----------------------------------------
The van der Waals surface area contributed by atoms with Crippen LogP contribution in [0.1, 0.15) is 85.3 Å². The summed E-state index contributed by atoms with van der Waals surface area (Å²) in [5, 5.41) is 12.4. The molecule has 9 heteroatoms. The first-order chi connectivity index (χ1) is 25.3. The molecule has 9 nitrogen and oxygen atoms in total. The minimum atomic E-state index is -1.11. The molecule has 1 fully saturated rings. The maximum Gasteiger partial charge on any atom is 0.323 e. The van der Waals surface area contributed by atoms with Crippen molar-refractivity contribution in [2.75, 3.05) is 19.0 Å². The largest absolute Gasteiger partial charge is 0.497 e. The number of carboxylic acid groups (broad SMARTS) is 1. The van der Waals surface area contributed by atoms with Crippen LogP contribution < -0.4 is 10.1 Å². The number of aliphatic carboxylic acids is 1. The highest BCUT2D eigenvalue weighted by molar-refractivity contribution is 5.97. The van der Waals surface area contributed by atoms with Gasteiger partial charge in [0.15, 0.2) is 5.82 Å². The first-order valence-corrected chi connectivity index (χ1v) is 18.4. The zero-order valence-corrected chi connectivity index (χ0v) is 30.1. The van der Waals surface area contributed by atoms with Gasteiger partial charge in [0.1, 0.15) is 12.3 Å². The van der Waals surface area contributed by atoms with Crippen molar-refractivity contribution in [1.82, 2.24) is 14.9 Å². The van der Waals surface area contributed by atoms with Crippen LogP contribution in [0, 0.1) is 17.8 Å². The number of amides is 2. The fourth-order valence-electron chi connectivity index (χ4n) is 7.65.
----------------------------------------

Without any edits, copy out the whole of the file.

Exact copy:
The van der Waals surface area contributed by atoms with Crippen LogP contribution in [0.1, 0.15) is 85.3 Å². The summed E-state index contributed by atoms with van der Waals surface area (Å²) in [5, 5.41) is 12.4. The molecule has 9 heteroatoms. The first-order chi connectivity index (χ1) is 25.3. The molecule has 9 nitrogen and oxygen atoms in total. The minimum atomic E-state index is -1.11. The molecule has 1 fully saturated rings. The maximum Gasteiger partial charge on any atom is 0.323 e. The van der Waals surface area contributed by atoms with Crippen molar-refractivity contribution in [2.75, 3.05) is 19.0 Å². The largest absolute Gasteiger partial charge is 0.497 e. The number of carboxylic acid groups (broad SMARTS) is 1. The van der Waals surface area contributed by atoms with Crippen LogP contribution < -0.4 is 10.1 Å². The number of aliphatic carboxylic acids is 1. The highest BCUT2D eigenvalue weighted by molar-refractivity contribution is 5.97. The van der Waals surface area contributed by atoms with Gasteiger partial charge in [0.15, 0.2) is 5.82 Å². The first-order valence-corrected chi connectivity index (χ1v) is 18.4. The zero-order valence-corrected chi connectivity index (χ0v) is 30.1. The van der Waals surface area contributed by atoms with Gasteiger partial charge in [0.1, 0.15) is 12.3 Å². The van der Waals surface area contributed by atoms with Crippen molar-refractivity contribution in [1.82, 2.24) is 14.9 Å². The van der Waals surface area contributed by atoms with Crippen LogP contribution in [0, 0.1) is 17.8 Å². The number of amides is 2. The fourth-order valence-electron chi connectivity index (χ4n) is 7.65.